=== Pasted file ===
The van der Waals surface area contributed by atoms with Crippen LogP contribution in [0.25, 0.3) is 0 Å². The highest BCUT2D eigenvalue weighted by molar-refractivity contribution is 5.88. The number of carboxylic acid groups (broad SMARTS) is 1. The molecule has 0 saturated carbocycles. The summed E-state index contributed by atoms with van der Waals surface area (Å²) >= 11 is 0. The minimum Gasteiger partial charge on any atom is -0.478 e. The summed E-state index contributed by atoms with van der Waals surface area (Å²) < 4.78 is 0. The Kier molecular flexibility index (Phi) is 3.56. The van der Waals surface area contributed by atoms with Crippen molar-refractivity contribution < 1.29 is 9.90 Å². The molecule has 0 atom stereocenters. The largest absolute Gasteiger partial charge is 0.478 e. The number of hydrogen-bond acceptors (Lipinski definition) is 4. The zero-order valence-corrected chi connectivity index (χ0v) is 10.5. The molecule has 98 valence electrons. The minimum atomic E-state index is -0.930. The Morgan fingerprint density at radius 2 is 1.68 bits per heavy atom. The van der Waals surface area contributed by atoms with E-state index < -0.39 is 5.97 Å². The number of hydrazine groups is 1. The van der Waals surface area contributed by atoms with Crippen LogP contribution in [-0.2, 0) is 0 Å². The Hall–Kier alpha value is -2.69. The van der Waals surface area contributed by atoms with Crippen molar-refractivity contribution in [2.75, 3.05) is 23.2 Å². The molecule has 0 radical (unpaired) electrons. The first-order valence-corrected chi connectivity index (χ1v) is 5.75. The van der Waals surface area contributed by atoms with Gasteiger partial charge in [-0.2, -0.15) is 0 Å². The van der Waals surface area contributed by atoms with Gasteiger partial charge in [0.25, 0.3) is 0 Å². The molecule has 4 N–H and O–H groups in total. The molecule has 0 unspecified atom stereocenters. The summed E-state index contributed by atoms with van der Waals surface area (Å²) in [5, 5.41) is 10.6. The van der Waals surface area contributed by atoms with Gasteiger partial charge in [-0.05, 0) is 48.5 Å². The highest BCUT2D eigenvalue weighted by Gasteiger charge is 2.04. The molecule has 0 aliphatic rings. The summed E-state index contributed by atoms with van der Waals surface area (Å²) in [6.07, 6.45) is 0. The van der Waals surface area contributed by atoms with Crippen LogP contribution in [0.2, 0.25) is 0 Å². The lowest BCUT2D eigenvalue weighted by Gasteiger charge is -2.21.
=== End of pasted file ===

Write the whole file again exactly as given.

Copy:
The van der Waals surface area contributed by atoms with Crippen LogP contribution in [0.25, 0.3) is 0 Å². The highest BCUT2D eigenvalue weighted by molar-refractivity contribution is 5.88. The number of carboxylic acid groups (broad SMARTS) is 1. The molecule has 0 saturated carbocycles. The summed E-state index contributed by atoms with van der Waals surface area (Å²) >= 11 is 0. The minimum Gasteiger partial charge on any atom is -0.478 e. The summed E-state index contributed by atoms with van der Waals surface area (Å²) < 4.78 is 0. The Kier molecular flexibility index (Phi) is 3.56. The van der Waals surface area contributed by atoms with Crippen molar-refractivity contribution < 1.29 is 9.90 Å². The molecule has 0 atom stereocenters. The largest absolute Gasteiger partial charge is 0.478 e. The number of hydrogen-bond acceptors (Lipinski definition) is 4. The zero-order valence-corrected chi connectivity index (χ0v) is 10.5. The molecule has 98 valence electrons. The minimum atomic E-state index is -0.930. The Morgan fingerprint density at radius 2 is 1.68 bits per heavy atom. The van der Waals surface area contributed by atoms with E-state index < -0.39 is 5.97 Å². The number of hydrazine groups is 1. The van der Waals surface area contributed by atoms with Crippen LogP contribution in [-0.2, 0) is 0 Å². The Hall–Kier alpha value is -2.69. The van der Waals surface area contributed by atoms with Crippen molar-refractivity contribution in [2.75, 3.05) is 23.2 Å². The molecule has 0 radical (unpaired) electrons. The first-order valence-corrected chi connectivity index (χ1v) is 5.75. The van der Waals surface area contributed by atoms with Gasteiger partial charge in [-0.2, -0.15) is 0 Å². The van der Waals surface area contributed by atoms with Gasteiger partial charge in [0.25, 0.3) is 0 Å². The molecule has 4 N–H and O–H groups in total. The molecule has 0 unspecified atom stereocenters. The summed E-state index contributed by atoms with van der Waals surface area (Å²) in [5, 5.41) is 10.6. The van der Waals surface area contributed by atoms with Gasteiger partial charge in [-0.05, 0) is 48.5 Å². The highest BCUT2D eigenvalue weighted by Gasteiger charge is 2.04. The molecule has 0 aliphatic rings. The summed E-state index contributed by atoms with van der Waals surface area (Å²) in [6.07, 6.45) is 0. The van der Waals surface area contributed by atoms with Crippen LogP contribution in [0.2, 0.25) is 0 Å². The lowest BCUT2D eigenvalue weighted by Gasteiger charge is -2.21.